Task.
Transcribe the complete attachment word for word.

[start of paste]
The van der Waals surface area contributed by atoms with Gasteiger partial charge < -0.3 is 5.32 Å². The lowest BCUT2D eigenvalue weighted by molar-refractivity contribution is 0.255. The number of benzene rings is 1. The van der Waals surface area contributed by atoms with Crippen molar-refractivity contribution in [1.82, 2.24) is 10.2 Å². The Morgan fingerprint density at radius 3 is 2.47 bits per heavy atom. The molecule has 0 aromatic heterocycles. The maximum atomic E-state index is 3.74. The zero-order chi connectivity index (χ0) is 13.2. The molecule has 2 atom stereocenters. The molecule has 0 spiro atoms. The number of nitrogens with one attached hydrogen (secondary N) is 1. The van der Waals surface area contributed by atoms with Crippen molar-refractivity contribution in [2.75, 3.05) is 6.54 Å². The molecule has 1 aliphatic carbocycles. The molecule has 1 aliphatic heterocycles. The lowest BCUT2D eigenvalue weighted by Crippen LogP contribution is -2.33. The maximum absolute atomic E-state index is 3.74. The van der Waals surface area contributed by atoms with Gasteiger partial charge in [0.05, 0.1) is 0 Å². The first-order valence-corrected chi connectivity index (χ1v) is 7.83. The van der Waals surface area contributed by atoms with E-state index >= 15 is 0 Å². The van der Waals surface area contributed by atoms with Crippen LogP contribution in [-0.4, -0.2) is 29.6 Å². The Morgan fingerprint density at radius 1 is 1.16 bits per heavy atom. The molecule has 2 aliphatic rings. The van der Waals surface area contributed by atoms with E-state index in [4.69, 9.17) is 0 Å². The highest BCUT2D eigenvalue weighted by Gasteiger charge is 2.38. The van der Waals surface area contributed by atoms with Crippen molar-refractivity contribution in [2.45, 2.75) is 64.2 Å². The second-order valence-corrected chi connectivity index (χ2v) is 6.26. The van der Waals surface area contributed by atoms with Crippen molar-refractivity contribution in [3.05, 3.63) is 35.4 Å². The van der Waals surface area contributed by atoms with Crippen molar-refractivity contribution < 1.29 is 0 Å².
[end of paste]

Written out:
The van der Waals surface area contributed by atoms with Gasteiger partial charge < -0.3 is 5.32 Å². The lowest BCUT2D eigenvalue weighted by molar-refractivity contribution is 0.255. The number of benzene rings is 1. The van der Waals surface area contributed by atoms with Crippen molar-refractivity contribution in [1.82, 2.24) is 10.2 Å². The Morgan fingerprint density at radius 3 is 2.47 bits per heavy atom. The molecule has 0 aromatic heterocycles. The maximum atomic E-state index is 3.74. The zero-order chi connectivity index (χ0) is 13.2. The molecule has 2 atom stereocenters. The molecule has 0 spiro atoms. The number of nitrogens with one attached hydrogen (secondary N) is 1. The van der Waals surface area contributed by atoms with Crippen molar-refractivity contribution in [2.75, 3.05) is 6.54 Å². The molecule has 1 aliphatic carbocycles. The molecule has 1 aliphatic heterocycles. The lowest BCUT2D eigenvalue weighted by Crippen LogP contribution is -2.33. The maximum absolute atomic E-state index is 3.74. The van der Waals surface area contributed by atoms with Gasteiger partial charge in [0.05, 0.1) is 0 Å². The first-order valence-corrected chi connectivity index (χ1v) is 7.83. The van der Waals surface area contributed by atoms with E-state index >= 15 is 0 Å². The van der Waals surface area contributed by atoms with Crippen LogP contribution in [-0.4, -0.2) is 29.6 Å². The Morgan fingerprint density at radius 1 is 1.16 bits per heavy atom. The molecule has 2 aliphatic rings. The van der Waals surface area contributed by atoms with E-state index in [4.69, 9.17) is 0 Å². The highest BCUT2D eigenvalue weighted by Gasteiger charge is 2.38. The van der Waals surface area contributed by atoms with Crippen molar-refractivity contribution in [2.45, 2.75) is 64.2 Å². The second-order valence-corrected chi connectivity index (χ2v) is 6.26. The van der Waals surface area contributed by atoms with Crippen molar-refractivity contribution in [3.05, 3.63) is 35.4 Å². The van der Waals surface area contributed by atoms with Crippen molar-refractivity contribution < 1.29 is 0 Å².